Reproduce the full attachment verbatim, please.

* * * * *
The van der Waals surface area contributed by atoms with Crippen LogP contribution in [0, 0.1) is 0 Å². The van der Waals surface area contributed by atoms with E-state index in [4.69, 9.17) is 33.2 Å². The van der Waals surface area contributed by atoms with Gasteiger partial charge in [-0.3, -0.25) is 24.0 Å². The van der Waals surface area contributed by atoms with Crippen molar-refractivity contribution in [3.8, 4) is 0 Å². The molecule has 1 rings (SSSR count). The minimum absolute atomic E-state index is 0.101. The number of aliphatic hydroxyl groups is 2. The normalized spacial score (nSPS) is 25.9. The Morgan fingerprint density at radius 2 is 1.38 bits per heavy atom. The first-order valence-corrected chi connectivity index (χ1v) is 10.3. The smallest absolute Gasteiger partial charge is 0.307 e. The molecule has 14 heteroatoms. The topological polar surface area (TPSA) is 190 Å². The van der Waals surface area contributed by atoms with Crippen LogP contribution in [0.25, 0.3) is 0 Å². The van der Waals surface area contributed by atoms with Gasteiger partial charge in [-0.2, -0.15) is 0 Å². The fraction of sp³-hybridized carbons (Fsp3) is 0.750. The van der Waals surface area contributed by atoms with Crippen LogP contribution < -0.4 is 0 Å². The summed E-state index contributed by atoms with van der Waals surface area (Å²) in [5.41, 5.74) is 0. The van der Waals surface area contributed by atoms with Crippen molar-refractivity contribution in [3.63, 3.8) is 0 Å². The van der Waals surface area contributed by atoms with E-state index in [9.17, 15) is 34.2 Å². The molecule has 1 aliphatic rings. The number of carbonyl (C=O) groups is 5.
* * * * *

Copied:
The van der Waals surface area contributed by atoms with Crippen LogP contribution in [0, 0.1) is 0 Å². The van der Waals surface area contributed by atoms with E-state index in [4.69, 9.17) is 33.2 Å². The van der Waals surface area contributed by atoms with Gasteiger partial charge in [-0.3, -0.25) is 24.0 Å². The van der Waals surface area contributed by atoms with Crippen molar-refractivity contribution in [3.8, 4) is 0 Å². The molecule has 1 rings (SSSR count). The minimum absolute atomic E-state index is 0.101. The number of aliphatic hydroxyl groups is 2. The normalized spacial score (nSPS) is 25.9. The Morgan fingerprint density at radius 2 is 1.38 bits per heavy atom. The first-order valence-corrected chi connectivity index (χ1v) is 10.3. The smallest absolute Gasteiger partial charge is 0.307 e. The molecule has 14 heteroatoms. The topological polar surface area (TPSA) is 190 Å². The van der Waals surface area contributed by atoms with Crippen LogP contribution in [0.25, 0.3) is 0 Å². The van der Waals surface area contributed by atoms with Gasteiger partial charge in [-0.2, -0.15) is 0 Å². The fraction of sp³-hybridized carbons (Fsp3) is 0.750. The van der Waals surface area contributed by atoms with Crippen LogP contribution < -0.4 is 0 Å². The summed E-state index contributed by atoms with van der Waals surface area (Å²) in [5.41, 5.74) is 0. The van der Waals surface area contributed by atoms with Crippen molar-refractivity contribution in [3.63, 3.8) is 0 Å². The van der Waals surface area contributed by atoms with E-state index in [9.17, 15) is 34.2 Å². The molecule has 1 aliphatic rings. The number of carbonyl (C=O) groups is 5.